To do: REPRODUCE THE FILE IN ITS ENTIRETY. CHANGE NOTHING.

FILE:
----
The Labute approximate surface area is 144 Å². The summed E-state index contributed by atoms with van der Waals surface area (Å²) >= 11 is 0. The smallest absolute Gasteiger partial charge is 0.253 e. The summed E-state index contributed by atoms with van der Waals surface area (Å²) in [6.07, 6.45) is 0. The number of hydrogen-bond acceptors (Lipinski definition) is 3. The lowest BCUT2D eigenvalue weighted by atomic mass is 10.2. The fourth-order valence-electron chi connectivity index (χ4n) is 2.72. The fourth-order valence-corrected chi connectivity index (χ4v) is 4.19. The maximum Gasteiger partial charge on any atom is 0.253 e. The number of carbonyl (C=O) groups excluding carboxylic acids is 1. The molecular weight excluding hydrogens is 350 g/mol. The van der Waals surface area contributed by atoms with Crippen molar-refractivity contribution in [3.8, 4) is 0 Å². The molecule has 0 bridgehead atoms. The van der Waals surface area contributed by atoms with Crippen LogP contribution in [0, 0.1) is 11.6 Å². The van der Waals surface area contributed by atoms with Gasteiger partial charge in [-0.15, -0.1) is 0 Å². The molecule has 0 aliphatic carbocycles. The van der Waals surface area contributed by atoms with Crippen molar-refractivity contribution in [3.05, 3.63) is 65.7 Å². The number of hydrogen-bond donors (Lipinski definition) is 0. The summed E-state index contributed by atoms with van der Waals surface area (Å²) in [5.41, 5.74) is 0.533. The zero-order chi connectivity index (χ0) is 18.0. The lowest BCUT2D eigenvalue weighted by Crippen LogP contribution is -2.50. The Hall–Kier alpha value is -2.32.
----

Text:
The Labute approximate surface area is 144 Å². The summed E-state index contributed by atoms with van der Waals surface area (Å²) >= 11 is 0. The smallest absolute Gasteiger partial charge is 0.253 e. The summed E-state index contributed by atoms with van der Waals surface area (Å²) in [6.07, 6.45) is 0. The number of hydrogen-bond acceptors (Lipinski definition) is 3. The lowest BCUT2D eigenvalue weighted by atomic mass is 10.2. The fourth-order valence-electron chi connectivity index (χ4n) is 2.72. The fourth-order valence-corrected chi connectivity index (χ4v) is 4.19. The maximum Gasteiger partial charge on any atom is 0.253 e. The number of carbonyl (C=O) groups excluding carboxylic acids is 1. The molecular weight excluding hydrogens is 350 g/mol. The van der Waals surface area contributed by atoms with Crippen molar-refractivity contribution in [3.8, 4) is 0 Å². The molecule has 0 bridgehead atoms. The van der Waals surface area contributed by atoms with Crippen LogP contribution in [0, 0.1) is 11.6 Å². The van der Waals surface area contributed by atoms with Gasteiger partial charge in [-0.15, -0.1) is 0 Å². The molecule has 0 aliphatic carbocycles. The van der Waals surface area contributed by atoms with Crippen molar-refractivity contribution in [3.05, 3.63) is 65.7 Å². The number of hydrogen-bond donors (Lipinski definition) is 0. The summed E-state index contributed by atoms with van der Waals surface area (Å²) in [5.41, 5.74) is 0.533. The zero-order chi connectivity index (χ0) is 18.0. The lowest BCUT2D eigenvalue weighted by Crippen LogP contribution is -2.50. The Hall–Kier alpha value is -2.32.